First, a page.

Jerusalem Police Beef Up Security Ahead of anti-Netanyahu Protest

Josh Breiner
Josh Breiner
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People protest against Israeli Prime Minister Benjamin Netanyahu's alleged corruption and his handling of the coronavirus crisis, Jerusalem, January 2, 2021.
People protest against Israeli Prime Minister Benjamin Netanyahu's alleged corruption and his handling of the coronavirus crisis, Jerusalem, January 2, 2021.Credit: AMIR COHEN/ REUTERS
Josh Breiner
Josh Breiner

The police are beefing up security preparations ahead of Saturday’s protest outside Prime Minister Benjamin Netanyahu’s official residence in Jerusalem, seemingly worried about protesters copying Wednesday’s storming of the U.S. Capitol in Washington D.C. 

Over the past few weeks, hundreds of demonstrators have come to the area of the prime minister’s residence on Saturdays around midday, as part of what they call “the siege on Balfour (Street).” Two weeks ago, protesters were able to approach one of the entrances, where they lit bonfires and torches.

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For this week’s “siege” activities, the police said they will reinforce their deployment much earlier in the day.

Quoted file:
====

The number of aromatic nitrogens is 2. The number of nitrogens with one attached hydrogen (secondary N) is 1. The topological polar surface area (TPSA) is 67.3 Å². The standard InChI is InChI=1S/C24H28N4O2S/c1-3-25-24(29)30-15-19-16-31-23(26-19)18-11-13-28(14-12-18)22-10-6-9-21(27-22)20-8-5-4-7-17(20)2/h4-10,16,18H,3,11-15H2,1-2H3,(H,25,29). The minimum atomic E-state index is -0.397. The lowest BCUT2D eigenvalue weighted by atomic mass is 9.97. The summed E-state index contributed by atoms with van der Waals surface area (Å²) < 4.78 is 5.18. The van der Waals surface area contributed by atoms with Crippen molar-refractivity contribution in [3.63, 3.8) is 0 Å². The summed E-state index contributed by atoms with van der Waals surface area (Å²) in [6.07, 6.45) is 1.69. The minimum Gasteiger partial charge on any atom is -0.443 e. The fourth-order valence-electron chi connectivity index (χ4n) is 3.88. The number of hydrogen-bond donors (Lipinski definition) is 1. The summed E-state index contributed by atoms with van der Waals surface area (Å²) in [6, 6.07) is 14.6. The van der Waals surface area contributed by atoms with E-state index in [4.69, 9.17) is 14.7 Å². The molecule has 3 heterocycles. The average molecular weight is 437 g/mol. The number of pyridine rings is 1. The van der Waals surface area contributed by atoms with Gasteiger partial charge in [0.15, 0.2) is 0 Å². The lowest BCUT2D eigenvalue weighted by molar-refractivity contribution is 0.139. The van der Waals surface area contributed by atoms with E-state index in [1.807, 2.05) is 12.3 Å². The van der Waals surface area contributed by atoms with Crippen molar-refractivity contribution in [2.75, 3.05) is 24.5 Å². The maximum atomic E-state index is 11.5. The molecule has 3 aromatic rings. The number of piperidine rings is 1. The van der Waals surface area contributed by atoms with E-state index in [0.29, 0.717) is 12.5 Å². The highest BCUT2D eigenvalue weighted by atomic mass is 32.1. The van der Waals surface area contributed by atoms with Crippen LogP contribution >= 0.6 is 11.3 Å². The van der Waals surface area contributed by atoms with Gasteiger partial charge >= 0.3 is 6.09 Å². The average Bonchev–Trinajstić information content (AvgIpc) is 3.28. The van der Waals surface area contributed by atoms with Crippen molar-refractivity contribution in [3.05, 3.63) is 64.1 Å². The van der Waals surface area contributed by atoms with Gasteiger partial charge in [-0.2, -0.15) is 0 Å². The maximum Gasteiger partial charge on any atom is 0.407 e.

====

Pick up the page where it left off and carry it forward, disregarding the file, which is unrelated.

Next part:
Public Security Minister Amir Ohana instructed the police on Friday to prepare for the possibility that demonstrators will attempt to enter the official residence, in the wake of U.S. President Trump supporters storming the Capitol building in Washington.

“I gave instructions on preparations for such a scenario so it does not catch us by surprise,” said Ohana in an interview with the Kan public broadcaster. “When you hear some of the demonstrators say we need to throw a firebomb into the prime minister’s residence, this threat certainly exists.”

A police official also expressed fears that there might be “someone inspired” by the events in Washington among the protesters on Saturday. Another official made a similar remark during a hearing in the Jerusalem District Court on Friday on issuing a restraining order against one of the protesters to keep him away from the area of the demonstrations.

Protesters “come early to create a ‘siege on Balfour’ and later they even go a step further and invade (the residence),” the officer said, also mentioning what happened in Washington. Gaby Lasky, the suspect’s lawyer, objected to these claims and said: “The police are reciting the messages from (Netanyahu).”

The police and Shin Bet have not waited for Ohana’s directives to prepare for an attempt by protesters to force their way into the residence. Since the beginning of the protests, they have set up fences and other means that can be used in the event the protesters break through the regular barriers.

The Shin Bet said they “do not comment on security arrangements,” but barbed wire were placed along the roadblocks manned by police near the entrance to Netanyahu’s residence.

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